February is American Heart Month, a time when the nation spotlights heart disease. According to the American Heart Association, cardiovascular disease, including heart disease and stroke, is the leading cause of death globally, with more than 17 million deaths each year. Now is the perfect time to learn about your heart disease risk and the steps you need to take to help your heart.
Focusing on your heart health has never been more critical. People with poor cardiovascular health are also at increased risk of severe illness from COVID-19.
While there are several different heart disease forms, they share common symptoms and warning signs. It’s essential to learn these symptoms to receive a prompt diagnosis and medical treatment. Symptoms of an emergency may include:
• Chest pain, discomfort or an uncomfortable pressure in the chest.
• Shortness of breath.
• Pain in the upper body, arms, back, neck, jaw or upper stomach.
• Feeling nauseous or vomiting.
• Sweating or cold sweats.
• Weakness, light-headedness, feeling faint or dizzy.
• Feeling extraordinarily full or having indigestion.
• Fatigue or exhaustion.
• An irregular heartbeat, palpitations, or increased heart rate.
While in lockdown, more people have engaged in unhealthy lifestyle behaviors, such as eating poorly, drinking more alcohol and limiting physical activity. By living a healthy lifestyle, you can help keep your blood pressure, cholesterol and blood sugar levels regular and lower your heart disease risk and heart attack risk. Here are some healthy habits to help prevent heart disease.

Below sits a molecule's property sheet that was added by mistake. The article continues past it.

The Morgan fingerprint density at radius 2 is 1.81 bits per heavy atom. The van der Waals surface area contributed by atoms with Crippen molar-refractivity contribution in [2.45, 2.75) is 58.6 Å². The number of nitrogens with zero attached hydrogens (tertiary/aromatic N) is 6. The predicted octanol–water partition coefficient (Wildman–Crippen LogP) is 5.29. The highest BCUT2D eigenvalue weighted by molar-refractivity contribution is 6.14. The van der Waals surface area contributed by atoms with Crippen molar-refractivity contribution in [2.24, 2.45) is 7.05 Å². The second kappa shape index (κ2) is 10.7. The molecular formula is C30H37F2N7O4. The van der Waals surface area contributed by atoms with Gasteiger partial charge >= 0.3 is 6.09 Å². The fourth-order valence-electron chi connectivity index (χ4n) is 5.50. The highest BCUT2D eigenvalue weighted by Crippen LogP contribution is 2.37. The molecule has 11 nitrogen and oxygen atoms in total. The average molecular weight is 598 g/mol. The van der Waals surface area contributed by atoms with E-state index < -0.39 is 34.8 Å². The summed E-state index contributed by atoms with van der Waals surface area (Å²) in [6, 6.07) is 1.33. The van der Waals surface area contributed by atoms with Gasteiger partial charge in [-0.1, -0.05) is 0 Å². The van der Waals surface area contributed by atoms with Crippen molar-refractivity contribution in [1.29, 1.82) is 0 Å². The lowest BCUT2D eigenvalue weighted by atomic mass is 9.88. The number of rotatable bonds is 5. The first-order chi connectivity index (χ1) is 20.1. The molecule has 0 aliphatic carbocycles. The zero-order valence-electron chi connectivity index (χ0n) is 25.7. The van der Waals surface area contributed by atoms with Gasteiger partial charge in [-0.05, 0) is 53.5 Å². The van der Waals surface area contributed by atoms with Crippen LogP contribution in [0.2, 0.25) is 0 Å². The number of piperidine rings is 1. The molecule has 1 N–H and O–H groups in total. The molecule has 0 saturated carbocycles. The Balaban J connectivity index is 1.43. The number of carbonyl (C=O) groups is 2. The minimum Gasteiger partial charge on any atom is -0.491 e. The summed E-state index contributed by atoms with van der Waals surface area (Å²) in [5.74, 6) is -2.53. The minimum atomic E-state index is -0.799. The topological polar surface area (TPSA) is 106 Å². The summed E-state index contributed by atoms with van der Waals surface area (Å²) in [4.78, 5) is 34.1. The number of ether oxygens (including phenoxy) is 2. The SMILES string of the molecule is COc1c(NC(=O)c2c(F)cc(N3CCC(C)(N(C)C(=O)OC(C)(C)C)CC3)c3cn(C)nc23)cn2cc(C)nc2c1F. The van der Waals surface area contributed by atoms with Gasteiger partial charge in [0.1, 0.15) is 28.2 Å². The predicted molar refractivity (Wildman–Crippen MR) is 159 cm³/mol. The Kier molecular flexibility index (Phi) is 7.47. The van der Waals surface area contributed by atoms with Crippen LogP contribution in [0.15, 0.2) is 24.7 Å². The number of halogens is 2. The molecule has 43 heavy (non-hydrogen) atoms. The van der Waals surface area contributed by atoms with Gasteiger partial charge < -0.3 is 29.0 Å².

Choosing healthy food and drinks
Choose healthy meals and snacks to help prevent heart disease and its complications. Be sure to eat plenty of fresh fruits and vegetables and fewer processed foods. Do not drink too much alcohol, which can raise your blood pressure. Men should have no more than two drinks per day, and women no more than one drink.
Maintaining a healthy weight
People overweight or obese have a higher risk of heart disease. Carrying extra weight can put additional stress on the heart and blood vessels.
Getting regular exercise
Physical activity can help you maintain a healthy weight and lower your blood pressure, blood cholesterol, and blood sugar levels. The Surgeon General recommends 2 hours and 30 minutes of moderate-intensity exercise, for adults, like brisk walking or bicycling, every week. Children and adolescents should get one hour of physical activity every day.
Cigarette smoking significantly increases your risk of heart disease. If you don’t smoke, don’t start. If you do smoke, quitting will lower your risk of heart disease. Your doctor can suggest ways to help you stop.
With increased awareness, education and lifestyle changes, we can help more Americans live longer, fuller, healthier lives and advocate for healthy habits. American Heart Month should be used as a reminder to take care of your body and your health as you age to reduce your risk of developing heart disease and other health conditions. It’s never too late to start living a healthy lifestyle.